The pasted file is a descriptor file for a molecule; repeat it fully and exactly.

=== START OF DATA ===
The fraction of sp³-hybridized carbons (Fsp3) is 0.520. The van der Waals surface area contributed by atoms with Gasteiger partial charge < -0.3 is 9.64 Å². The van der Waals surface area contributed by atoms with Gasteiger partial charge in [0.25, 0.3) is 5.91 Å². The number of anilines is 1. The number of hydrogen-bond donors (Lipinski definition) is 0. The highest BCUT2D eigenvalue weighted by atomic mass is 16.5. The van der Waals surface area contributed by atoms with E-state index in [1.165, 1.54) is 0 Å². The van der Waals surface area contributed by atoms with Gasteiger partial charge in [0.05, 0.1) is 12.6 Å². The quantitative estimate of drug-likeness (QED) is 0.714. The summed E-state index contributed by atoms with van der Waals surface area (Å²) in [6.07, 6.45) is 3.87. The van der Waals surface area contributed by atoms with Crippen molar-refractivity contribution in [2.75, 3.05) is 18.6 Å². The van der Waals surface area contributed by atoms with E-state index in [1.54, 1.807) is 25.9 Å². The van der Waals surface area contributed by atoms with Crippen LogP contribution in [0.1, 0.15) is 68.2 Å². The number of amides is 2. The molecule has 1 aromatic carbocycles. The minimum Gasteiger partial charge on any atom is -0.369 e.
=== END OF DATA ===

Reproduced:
The fraction of sp³-hybridized carbons (Fsp3) is 0.520. The van der Waals surface area contributed by atoms with Gasteiger partial charge < -0.3 is 9.64 Å². The van der Waals surface area contributed by atoms with Gasteiger partial charge in [0.25, 0.3) is 5.91 Å². The number of anilines is 1. The number of hydrogen-bond donors (Lipinski definition) is 0. The highest BCUT2D eigenvalue weighted by atomic mass is 16.5. The van der Waals surface area contributed by atoms with E-state index in [1.165, 1.54) is 0 Å². The van der Waals surface area contributed by atoms with Gasteiger partial charge in [0.05, 0.1) is 12.6 Å². The quantitative estimate of drug-likeness (QED) is 0.714. The summed E-state index contributed by atoms with van der Waals surface area (Å²) in [6.07, 6.45) is 3.87. The van der Waals surface area contributed by atoms with Crippen molar-refractivity contribution in [2.75, 3.05) is 18.6 Å². The van der Waals surface area contributed by atoms with E-state index in [1.54, 1.807) is 25.9 Å². The van der Waals surface area contributed by atoms with Crippen LogP contribution in [0.1, 0.15) is 68.2 Å². The number of amides is 2. The molecule has 1 aromatic carbocycles. The minimum Gasteiger partial charge on any atom is -0.369 e.